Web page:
September 2014

Volume 31, Issue 3

Effect of second mailing for consent on child dental survey results

Authors: M.Z. Morgan N.P. Monaghan
doi: 10.1922/CDH_3384Morgan04


Introduction: Written parental consent of young children has been required for dental surveys in Wales since 2006. The 2007/08 survey produced much lower caries scores than previous surveys, believed to be associated with low participation of children with caries experience. Objective: To test the null hypothesis that decay variables from a second mailing of parental consent are no different from those generated from a first mailing. Methods: Cross-sectional caries (d3mft) survey of children aged 5-6 during 2011/12. Survey criteria complied with British Association for the Study of Community Dentistry guidance. Comparison of dental epidemiological variables generated from data collected via first and second mailing for consent. Results: The aggregate d3mft for all 7,734 children examined was 1.6. The mean d3mft for the first mailing was 1.5 (6,678 children) compared with a d3mft of 2.2 (1,056 children) for the second mailing. Equivalent data for d3mft(d3mft>0) and %d3mft>0 were: d3mft(d3mft>0) 3.8 first mailing compared with d3mft(d3mft>0) 4.1 second mailing; and %d3mft>0 39.5% first mailing compared with %d3mft>0 54.1% second mailing. Mean d3mft and %d3mft>0 showed statistically significant differences. Conclusions: Null hypothesis is rejected for d3mft and %d3mft>0. The findings suggest non-responders to the first mailing do have higher prevalence of decay than responders. To facilitate comparisons of reported decay levels, future surveys using mailed forms for consent purposes should include at least two mailings and report the number of mailings used to facilitate comparisons of reported decay levels. Key words: epidemiology, child, dental caries, bias (epidemiology), research design, data collection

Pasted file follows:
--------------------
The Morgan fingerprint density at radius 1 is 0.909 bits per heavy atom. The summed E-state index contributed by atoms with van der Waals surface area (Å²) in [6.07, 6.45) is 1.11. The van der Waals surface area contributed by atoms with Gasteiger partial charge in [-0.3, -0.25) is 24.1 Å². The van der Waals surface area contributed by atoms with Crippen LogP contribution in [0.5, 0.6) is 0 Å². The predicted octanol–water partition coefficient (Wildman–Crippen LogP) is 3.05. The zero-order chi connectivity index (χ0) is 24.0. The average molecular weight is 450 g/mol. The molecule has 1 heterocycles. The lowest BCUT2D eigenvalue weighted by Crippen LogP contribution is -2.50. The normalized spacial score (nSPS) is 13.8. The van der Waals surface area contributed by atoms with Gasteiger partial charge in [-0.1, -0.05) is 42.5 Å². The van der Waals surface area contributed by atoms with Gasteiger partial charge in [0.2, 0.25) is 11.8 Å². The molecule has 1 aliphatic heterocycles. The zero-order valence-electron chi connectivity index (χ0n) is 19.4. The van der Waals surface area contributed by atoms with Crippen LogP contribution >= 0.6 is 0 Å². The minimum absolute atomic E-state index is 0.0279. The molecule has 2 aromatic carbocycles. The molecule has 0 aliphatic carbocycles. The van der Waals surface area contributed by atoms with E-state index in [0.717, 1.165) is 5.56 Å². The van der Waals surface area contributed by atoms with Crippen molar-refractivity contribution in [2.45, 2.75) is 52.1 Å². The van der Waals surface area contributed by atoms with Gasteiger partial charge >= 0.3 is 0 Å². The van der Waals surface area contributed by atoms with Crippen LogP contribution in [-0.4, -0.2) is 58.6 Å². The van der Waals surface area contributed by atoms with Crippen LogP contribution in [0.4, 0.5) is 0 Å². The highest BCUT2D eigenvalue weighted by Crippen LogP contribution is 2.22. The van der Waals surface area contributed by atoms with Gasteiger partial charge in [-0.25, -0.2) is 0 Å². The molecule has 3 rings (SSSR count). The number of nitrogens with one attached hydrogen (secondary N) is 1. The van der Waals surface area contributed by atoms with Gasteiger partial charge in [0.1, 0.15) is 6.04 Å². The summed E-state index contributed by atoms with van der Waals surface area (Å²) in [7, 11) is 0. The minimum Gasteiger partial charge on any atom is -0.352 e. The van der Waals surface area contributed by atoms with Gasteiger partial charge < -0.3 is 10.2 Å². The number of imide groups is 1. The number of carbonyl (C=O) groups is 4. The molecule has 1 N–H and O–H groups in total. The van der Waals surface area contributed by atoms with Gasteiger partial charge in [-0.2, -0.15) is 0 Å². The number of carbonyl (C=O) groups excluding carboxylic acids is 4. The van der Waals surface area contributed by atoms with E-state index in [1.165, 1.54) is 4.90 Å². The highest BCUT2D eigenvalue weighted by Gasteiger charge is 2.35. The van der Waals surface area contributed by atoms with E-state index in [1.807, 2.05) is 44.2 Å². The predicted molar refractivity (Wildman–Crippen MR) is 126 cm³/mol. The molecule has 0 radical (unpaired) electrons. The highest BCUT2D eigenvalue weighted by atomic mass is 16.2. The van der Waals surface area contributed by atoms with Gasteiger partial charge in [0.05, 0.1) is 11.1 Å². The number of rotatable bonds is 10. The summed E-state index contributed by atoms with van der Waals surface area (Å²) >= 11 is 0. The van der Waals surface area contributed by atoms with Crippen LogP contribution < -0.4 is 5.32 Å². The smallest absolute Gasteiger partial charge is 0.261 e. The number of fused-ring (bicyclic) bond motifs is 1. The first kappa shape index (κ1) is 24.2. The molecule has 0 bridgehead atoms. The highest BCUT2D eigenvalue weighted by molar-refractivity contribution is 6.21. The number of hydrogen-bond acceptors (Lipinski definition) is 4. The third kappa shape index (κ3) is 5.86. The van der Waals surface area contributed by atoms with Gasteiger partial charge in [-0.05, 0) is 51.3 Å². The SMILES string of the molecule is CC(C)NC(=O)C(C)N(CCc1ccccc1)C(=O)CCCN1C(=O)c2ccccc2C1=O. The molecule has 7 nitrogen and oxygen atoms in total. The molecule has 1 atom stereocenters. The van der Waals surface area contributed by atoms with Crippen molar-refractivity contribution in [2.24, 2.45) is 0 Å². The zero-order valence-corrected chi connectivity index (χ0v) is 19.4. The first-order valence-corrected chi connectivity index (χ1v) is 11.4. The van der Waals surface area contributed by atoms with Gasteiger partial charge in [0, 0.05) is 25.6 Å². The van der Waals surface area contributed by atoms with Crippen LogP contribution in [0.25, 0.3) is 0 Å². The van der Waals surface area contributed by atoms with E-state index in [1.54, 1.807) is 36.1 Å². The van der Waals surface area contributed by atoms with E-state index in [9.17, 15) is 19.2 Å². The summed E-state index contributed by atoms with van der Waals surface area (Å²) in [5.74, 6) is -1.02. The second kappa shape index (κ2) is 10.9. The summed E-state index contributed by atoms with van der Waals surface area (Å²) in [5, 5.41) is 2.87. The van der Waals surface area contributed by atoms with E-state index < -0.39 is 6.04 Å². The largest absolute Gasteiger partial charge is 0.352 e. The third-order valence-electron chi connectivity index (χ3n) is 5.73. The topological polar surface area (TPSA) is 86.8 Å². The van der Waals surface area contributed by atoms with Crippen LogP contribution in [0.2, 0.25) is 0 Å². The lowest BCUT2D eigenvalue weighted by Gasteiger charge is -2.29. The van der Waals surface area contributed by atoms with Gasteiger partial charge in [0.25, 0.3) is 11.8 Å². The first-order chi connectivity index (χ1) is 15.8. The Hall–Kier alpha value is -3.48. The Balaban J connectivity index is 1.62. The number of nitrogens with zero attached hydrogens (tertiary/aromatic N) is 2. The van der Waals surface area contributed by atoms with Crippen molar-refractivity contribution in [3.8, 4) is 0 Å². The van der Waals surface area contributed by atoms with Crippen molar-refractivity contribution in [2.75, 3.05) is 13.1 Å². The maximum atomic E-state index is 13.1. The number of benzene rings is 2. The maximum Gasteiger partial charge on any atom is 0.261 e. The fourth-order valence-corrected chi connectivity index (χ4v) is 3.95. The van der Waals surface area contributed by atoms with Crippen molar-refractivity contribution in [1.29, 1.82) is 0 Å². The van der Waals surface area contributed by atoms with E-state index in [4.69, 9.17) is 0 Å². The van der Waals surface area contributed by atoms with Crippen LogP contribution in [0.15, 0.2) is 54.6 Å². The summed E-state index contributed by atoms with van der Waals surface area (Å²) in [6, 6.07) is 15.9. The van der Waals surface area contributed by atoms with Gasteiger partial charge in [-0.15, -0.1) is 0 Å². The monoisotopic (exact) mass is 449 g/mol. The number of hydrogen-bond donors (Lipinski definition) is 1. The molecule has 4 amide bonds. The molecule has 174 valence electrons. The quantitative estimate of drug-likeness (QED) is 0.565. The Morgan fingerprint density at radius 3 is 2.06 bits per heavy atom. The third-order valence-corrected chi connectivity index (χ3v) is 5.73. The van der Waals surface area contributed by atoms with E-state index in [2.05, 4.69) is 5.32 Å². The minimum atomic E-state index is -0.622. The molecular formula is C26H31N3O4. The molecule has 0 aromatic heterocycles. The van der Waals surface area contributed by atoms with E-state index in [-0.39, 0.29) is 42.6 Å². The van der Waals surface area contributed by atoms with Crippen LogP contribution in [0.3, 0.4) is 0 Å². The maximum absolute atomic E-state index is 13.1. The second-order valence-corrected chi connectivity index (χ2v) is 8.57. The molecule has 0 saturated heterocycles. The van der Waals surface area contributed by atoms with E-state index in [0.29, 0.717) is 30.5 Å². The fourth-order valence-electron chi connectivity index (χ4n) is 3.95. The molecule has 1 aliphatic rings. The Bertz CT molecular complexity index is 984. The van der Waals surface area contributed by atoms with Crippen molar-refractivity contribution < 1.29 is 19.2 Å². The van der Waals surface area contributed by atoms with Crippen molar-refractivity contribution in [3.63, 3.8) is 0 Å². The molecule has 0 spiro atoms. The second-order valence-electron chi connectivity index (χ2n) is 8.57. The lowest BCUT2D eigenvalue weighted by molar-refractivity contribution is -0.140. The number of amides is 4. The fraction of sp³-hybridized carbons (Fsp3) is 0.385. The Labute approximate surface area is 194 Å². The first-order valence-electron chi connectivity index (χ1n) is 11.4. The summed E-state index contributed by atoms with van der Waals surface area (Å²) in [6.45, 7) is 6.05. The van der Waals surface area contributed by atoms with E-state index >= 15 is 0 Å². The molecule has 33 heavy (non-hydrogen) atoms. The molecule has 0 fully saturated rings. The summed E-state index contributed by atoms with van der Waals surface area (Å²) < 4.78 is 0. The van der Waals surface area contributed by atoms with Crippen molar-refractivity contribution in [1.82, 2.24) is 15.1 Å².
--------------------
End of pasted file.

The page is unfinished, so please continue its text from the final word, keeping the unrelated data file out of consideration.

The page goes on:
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Dental Public Health in Action - Training dental nurses with additional skills in oral health education and application of fluoride varnish: activity impact and challenges 132-135 Download
Frequency of daily tooth brushing: predictors of change in 9- to 11-year old US children 136-140 Download
Caries experience and treatment needs among Albanian 12-year-olds 141-144 Download
Experience of racism and tooth brushing among pregnant Aboriginal Australians: exploring psychosocial mediators 145-152 Download
Dietary intake of calcium, vitamins A and E and bleeding on probing in Sri Lankan preschoolers 153-157 Download
Type II diabetes and oral health: perceptions among adults with diabetes and oral/health care providers in Ghana 158-162 Download
Dental caries among children in Georgia by age, gender, residence location and ethnic group 163-166 Download
Access, literacy and behavioural correlates of poor self-rated oral health amongst an Indigenous South Australian population 167-171 Download
Effect of second mailing for consent on child dental survey results 172-175 Download
Evaluation of a capacity building clinical educational model for oral health clinicians treating very young children 176-182 Download
The significance of motivation in periodontal treatment: The influence of adult patients’ motivation on the clinical periodontal status 183-187 Download
Evaluation of internet search trends of some common oral problems, 2004 to 2014 188-192 Download


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